Carines, 460 Mich at 763.

Id., quoting United States v Olano, 507 US 725, 736-737; 113 S Ct 1770; 123 L Ed 2d 508 (1993) (alteration in Cannes).

Defendant has established that an instructional error occurred and that the error is plain and obvious on the record. However, defendant cannot establish that this error affected his substantial rights. We have previously held that jury instructions that were somewhat deficient may nonetheless, when viewed as a whole, have sufficed to protect a defendant's rights when the jury would have convicted the defendant on the basis of the evidence regardless of the instructional error. If the evidence related to the missing element was overwhelming and uncontested, it cannot be said that the error affected the defendant's substantial rights or otherwise undermined the outcome of the proceedings.

See, e.g., Cannes, 460 Mich at 770-771 (holding that an instructional error omitting an element of the charged offense did not affect the defendant's substantial rights because the jury would not have convicted the defendant without concluding that the defendant committed the acts constituting the omitted element).

See Neder, 527 US at 17 ("[W]here a reviewing court concludes beyond a reasonable doubt that the omitted element was uncontested and supported by overwhelming evidence, such that the jury verdict would have been the same absent the error, the erroneous instruction is properly found to be harmless.").

Here, even if the trial court had properly instructed on the accosts, entices, and solicits prong of the offense, the jury would still have convicted defendant because the Internet chats, in and of themselves, were immoral, grossly indecent, delinquent, and depraved acts that constituted the actus reus under either prong of the offense. The only acts on which the prosecution based the charge were defendant's online exchanges with keyanagurl. These chats were admitted into evidence, without any objection, and defendant, during opening and closing argument, conceded that these conversations occurred. The content of the exchanges established beyond any reasonable doubt that the chats constituted immoral, grossly indecent, depraved, or delinquent acts.

Furthermore, review of the record as a whole indicates that the jury was aware that MCL 750.145a required the prosecutor to prove that defendant committed one of the acts proscribed by the statute, which included encouraging a minor to commit an immoral or delinquent act. The trial court told the jury that defendant was charged with "accost[ing], entic[ing], or solicit[ing]" a child. In addition, during closing arguments, both parties consistently asserted that MCL 750.145a required proof that defendant committed an act. The prosecutor informed the jury that it had to find that defendant accosted, enticed, solicited, or encouraged keyanagurl. The prosecutor stated that the statute required her to prove that defendant accosted or enticed. She explained that "accosting" was illegal, and noted that the "law says accost, entice, or solicit with a certain intent." The prosecutor argued that defendant tried to entice or induce keyanagurl. Defense counsel informed the jury that it had to find that defendant committed an act. Finally, after deliberations began, the jury requested that the trial court provide a legal definition of "accost," and the trial court honored that request.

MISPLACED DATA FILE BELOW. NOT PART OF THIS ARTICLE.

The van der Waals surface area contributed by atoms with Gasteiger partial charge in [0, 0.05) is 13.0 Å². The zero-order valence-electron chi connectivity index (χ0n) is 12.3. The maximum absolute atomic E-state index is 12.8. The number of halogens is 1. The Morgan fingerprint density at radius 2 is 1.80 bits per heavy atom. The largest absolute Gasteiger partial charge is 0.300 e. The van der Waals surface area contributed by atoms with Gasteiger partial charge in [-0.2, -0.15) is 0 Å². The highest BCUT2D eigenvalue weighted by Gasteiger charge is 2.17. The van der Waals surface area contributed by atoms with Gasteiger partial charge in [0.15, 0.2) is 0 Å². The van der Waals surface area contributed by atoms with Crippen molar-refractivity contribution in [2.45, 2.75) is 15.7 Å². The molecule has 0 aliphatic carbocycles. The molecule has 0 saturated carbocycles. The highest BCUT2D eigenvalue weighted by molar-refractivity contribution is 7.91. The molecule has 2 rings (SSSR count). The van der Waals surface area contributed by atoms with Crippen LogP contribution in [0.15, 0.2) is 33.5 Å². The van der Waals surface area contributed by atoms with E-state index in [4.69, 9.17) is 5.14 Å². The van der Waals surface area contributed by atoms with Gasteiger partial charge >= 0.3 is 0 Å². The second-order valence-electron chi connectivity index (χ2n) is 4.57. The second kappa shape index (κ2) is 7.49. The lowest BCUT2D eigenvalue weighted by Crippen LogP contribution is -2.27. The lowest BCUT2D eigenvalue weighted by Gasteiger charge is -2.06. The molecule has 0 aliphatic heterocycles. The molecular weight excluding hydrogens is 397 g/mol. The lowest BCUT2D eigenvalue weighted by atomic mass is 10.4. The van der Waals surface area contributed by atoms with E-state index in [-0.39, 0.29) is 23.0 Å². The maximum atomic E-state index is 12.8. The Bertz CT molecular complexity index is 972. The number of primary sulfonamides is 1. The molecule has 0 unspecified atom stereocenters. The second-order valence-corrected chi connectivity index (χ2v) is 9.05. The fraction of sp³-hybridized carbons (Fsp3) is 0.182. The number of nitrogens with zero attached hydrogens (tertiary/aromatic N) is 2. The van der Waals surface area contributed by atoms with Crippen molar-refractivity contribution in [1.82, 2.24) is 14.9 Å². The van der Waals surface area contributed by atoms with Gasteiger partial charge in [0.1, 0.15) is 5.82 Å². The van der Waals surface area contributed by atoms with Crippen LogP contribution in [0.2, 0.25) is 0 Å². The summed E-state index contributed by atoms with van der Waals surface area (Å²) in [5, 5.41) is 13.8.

Although there is no Michigan caselaw defining these terms in the context of MCL 750.145a, this Court in People v Lino, 447 Mich 567, 578; 527 NW2d 434 (1994), explained that an individual's "orchestrating the conduct of [a minor] to facilitate . . . sexual arousal and masturbation in the presence of the minors would constitute the offense of procuring, or attempting to procure, an act of gross indecency. . . ." (Emphasis added.)

At the outset, defendant invited keyanagurl to engage in role-playing or cybersex. After learning keyanagurl's age, defendant continued to guide the course of the conversation in a manner intended to heighten the sexualized nature of the chats. Defendant asked keyanagurl if she was "horny" and indicated that he was; defendant asked keyanagurl for her photograph and upon receiving it, indicated that he was sexually aroused and referred to physical attributes of his genitalia; and defendant told keyanagurl that he enjoyed fantasizing about young women and performing oral sex. Defendant also told keyanagurl that she was "cute" and had a "yummy" chest.

Moreover, defendant sought to escalate the instant messaging conversation by repeatedly requesting or soliciting keyanagurl to talk over the telephone or using their computers' microphones, interspersing those solicitations with highly sexualized comments, including comments about how horny he was. After keyanagurl rebuffed defendant's attempts to speak with her, this first chat between defendant and keyanagurl concluded with defendant stating that he needed to have cybersex with someone and that he would soon masturbate. In subsequent chats, defendant spoke of a "big orgy," skinny-dipping, his hot tub, and how he loved to be naked; he also told keyanagurl that he needed her to be his "sexy waitress."

Additionally, DeWeese's testimony would have allowed a rational juror to conclude that defendant's acts were intended to engage keyanagurl in sexually delinquent behavior through a common plan or scheme that he had used on DeWeese. DeWeese testified that her online chats with defendant eventually led to cybersex at defendant's direction. She testified that defendant told her to dress so that she looked "young" and explained that defendant had a collection of porno-graphic photographs of sexually undeveloped girls. Further, a jury could have inferred from the testimony of the homeowner who lived in the area that, after Emrick questioned defendant, defendant destroyed his computer and discarded it in a secluded, rural location. This, coupled with defendant's dishonesty about having home Internet access, would have allowed a jury to infer that defendant evinced a consciousness of guilt.